The Premier Multi-Asset and Schroder Multi-Manager selections are both highly regarded among financial advisers, due to the experience of the managers in the hot seat - David Hambidge and Marcus Brookes.

The managers and their funds are also popular with do-it-yourself investors. According to FE Trustnet, Hambidge has outperformed peers in seven of the past 10 years, while Brookes tends to gain an edge in rising markets, outperforming in five years out of the last nine.

Investment trust options include the Ruffer Investment Company and Capital Gearing. Both are cautiously positioned due to unconventional central bank policy, which has increased the risk of elevated inflation.

But he cautions: 'What we have found is that most multi-asset managers don't add value over and above a simple low-cost equity and bond portfolio.'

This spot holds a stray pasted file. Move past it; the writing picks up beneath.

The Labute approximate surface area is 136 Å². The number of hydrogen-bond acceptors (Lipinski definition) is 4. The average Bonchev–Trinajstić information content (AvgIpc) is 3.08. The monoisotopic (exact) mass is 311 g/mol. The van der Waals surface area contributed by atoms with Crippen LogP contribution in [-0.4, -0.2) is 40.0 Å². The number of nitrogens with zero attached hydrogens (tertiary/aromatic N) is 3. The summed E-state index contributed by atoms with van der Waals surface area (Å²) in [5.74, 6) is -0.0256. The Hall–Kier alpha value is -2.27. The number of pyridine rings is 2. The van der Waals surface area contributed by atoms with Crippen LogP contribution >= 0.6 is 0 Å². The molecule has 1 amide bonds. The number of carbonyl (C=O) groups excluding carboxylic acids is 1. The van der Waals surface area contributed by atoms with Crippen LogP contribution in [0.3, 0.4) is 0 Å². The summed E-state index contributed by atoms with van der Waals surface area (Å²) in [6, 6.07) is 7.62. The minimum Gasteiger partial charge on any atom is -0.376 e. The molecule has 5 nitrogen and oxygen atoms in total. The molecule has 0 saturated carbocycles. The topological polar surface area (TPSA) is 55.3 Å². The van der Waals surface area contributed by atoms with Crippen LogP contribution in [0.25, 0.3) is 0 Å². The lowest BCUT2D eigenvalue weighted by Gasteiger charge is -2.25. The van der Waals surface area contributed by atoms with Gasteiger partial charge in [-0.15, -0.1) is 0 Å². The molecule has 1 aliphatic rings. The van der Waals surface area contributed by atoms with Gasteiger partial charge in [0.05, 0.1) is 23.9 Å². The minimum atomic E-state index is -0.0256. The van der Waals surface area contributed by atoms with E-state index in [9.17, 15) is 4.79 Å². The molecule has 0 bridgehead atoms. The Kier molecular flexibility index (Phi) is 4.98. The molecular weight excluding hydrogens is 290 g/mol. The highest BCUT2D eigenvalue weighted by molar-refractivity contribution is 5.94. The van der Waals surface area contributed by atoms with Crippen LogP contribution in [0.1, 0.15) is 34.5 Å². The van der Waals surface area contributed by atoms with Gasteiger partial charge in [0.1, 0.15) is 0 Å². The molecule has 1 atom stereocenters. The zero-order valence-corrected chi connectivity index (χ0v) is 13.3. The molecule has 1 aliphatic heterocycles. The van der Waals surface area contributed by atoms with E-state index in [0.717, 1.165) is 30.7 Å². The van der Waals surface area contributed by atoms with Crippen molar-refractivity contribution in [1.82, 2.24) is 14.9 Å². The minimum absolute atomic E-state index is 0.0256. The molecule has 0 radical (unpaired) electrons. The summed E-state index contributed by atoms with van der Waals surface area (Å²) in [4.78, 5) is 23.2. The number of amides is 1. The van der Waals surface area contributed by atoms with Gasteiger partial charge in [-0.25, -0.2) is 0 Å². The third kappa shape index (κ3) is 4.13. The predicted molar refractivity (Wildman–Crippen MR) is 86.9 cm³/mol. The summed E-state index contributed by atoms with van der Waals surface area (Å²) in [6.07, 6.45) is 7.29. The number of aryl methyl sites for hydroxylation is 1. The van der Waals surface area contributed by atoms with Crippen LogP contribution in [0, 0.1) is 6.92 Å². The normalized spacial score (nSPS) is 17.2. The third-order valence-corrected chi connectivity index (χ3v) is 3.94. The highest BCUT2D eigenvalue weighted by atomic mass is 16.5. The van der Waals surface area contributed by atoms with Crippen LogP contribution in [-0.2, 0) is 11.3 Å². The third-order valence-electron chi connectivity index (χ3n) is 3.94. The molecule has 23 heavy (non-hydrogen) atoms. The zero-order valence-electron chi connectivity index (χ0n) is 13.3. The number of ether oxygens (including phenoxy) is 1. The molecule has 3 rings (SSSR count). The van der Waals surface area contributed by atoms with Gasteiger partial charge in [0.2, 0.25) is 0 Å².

The report has, as one would expect, received a cold reaction from active fund managers, who argue that Okusanya has not compared 'apples with apples'. In their defence, they have a point, as multi-asset fund managers have a wide toolkit at their disposal and do not just simply stick to shares and bonds.

Alternative assets such as property, infrastructure and commodities are also typically held, and usually account for around 15 per cent of a portfolio.

Some fund managers, particularly those focused on wealth preservation, even dabble in the currency markets, mainly as a means of protecting capital.


Damien Fahy, founder of online fund service Money to the Masses, points out that multi-asset funds tend to mix and match between different regions, rather than take an exclusively global approach. Indeed, it is fairly common for a multi-asset fund to have its biggest equity weighting in the UK.

However, on the whole, Fahy agrees with the conclusions of the research. 'The problem with multi-asset funds is that they are not bold enough, which is why many regularly produce pedestrian performance,' he says.